by Gordo Byrn
Last year, a buddy went to Riccione, Italy, for a bike camp and had a blast. This year, I joined him and want to share some observations specifically about Italy and camps in general.
We stayed at the Hotel Belvedere, which was filled with athletes from many different nationalities. They do a package, which includes room, meals, guiding and laundry. It’s been a few years since I was a guest at a training camp and I’d forgotten how much I like the simplicity of eat, sleep and train.
My friend, Sam, joked that the key to a fun training camp is to keep sliding down the groups until you find a ride that you can dominate! There is a lot of truth in that observation and it pays to start your week with humility.
Take the first ride easy until you figure out where you stand in terms of pack hierarchy. Some of the guests were surprised at the ability level of the riders. In addition to Team EC, there were nine members of Team 500 Watt from Israel. The Israelis had jet-black kits with red highlights -- one look and you knew they weren’t going to crack!
When riding with strangers, I remind myself that there will be a level of compromise. Some tips:
- Arrive without an agenda and with your base training sorted. The group rides are highly variable in terms of output and you’ll have riders that treat each climb as either a Threshold or VO2 interval. As well, you never know who’s going to turn up. I had days riding rode with Euro pros and a former domestique for Marco Pantani. It can be embarrassing -- and highly educational -- to publicly implode!
- Carry a map, spares and CO2. You can get all of these at the front desk. Even with a guide, you want to be able to sort yourself out. We only “lost” one rider during the week and that was when a guest motor-paced off the front of bunch then took a wrong turn. You don’t want your guide to worry about a “lost” rider so check out with your guide before you call an audible and disappear.
- The rides can start fast. Consider a solo warm-up for 30-40 minutes before the designated roll out time. By the time we’d hit the first climb of the day, I’d have an hour of cycling in my legs. Getting this done requires organization in the morning -- lay your clothes out the night before and set an alarm 30 minutes before breakfast.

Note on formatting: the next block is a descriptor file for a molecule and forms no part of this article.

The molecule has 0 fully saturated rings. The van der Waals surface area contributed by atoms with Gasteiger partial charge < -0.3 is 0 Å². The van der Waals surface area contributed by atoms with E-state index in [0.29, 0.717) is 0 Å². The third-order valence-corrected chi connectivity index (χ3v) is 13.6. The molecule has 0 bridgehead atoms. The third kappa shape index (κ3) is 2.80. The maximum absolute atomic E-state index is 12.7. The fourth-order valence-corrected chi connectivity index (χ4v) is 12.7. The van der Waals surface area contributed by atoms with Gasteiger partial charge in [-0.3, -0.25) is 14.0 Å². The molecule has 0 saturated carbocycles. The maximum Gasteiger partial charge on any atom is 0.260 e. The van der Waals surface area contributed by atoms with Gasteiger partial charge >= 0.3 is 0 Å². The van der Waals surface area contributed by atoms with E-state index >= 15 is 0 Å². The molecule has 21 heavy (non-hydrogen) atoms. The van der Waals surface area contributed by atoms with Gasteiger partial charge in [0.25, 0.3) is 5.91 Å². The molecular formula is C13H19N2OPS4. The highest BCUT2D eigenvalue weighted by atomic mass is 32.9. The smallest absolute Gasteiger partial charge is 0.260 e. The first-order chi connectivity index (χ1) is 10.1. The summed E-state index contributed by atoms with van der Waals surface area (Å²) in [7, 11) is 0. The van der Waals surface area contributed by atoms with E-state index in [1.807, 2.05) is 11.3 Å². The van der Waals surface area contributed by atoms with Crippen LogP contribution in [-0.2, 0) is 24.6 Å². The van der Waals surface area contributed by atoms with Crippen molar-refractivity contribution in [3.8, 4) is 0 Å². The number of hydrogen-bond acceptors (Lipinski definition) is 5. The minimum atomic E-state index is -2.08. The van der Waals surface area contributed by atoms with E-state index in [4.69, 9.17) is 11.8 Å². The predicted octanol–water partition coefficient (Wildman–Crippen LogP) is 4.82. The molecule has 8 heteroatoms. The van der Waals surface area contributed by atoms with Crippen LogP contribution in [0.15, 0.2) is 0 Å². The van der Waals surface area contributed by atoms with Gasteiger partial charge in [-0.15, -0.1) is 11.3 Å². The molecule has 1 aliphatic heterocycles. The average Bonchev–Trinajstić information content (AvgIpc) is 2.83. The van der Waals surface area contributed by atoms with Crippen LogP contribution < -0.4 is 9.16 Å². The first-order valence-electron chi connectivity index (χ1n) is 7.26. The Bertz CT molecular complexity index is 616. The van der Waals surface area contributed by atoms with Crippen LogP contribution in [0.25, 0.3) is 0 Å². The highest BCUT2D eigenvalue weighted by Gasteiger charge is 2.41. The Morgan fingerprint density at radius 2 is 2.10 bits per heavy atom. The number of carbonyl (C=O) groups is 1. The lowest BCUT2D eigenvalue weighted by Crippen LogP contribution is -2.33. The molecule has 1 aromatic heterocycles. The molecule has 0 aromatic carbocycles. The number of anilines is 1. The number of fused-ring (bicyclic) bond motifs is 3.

- You won’t get left behind. Most people share a primitive fear of being left behind. This fear causes poor pacing decisions and unnecessary angst when riding anywhere other than the front. Even in the fastest group there are plenty of regroups and coffee breaks. When riding informally, I remind my riding buddies that I’ll be waiting at the top (and hope they do the same for me).
- The safest place is at the front, or off the back. By choosing a group where you’re a stronger rider, you will have the ability to take long pulls or ride off the back. We had days with over 20 riders in our bunch. I don’t enjoy riding in the middle of a group of tired strangers. So the option to lead or follow with a gap reduced my stress level and the likelihood of a crash.
- Triathletes eat way more than roadies. For the week, I brought two-dozen powergels, a monster bag of Infinit heat mix and 10 Clif Bars. Next year, I’ll bring even more. The hotel provides sports drink, sandwiches and bananas, but I needed supplemental calories for my big training days.
Generally, the rides are done by 2:30pm, so you have the rest of the day open for resting, work or your spouse. The triathletes were running before breakfast and swimming in the afternoon (pool and open water options -- bring a fullsuit and neoprene cap if you want to swim in the Adriatic).
During the week, I played a game with myself that I could have a scoop of gelato for every 1,000 feet I climbed. However, the climbing is so good (more than 50,000 vertical feet this camp) that my stomach couldn’t keep up with my legs!
The Belvedere has a self-serve gelato bar that was seeing heavy dinnertime traffic from the Endurance Corner group. Further, I undertook extensive ice cream sandwich research across the Italian countryside.
I can confirm that, in an emergency, it is possible to ride a long, long way on water, espresso and ice cream sandwiches!
Gordo is the founder of Endurance Corner. You can find his personal blog here.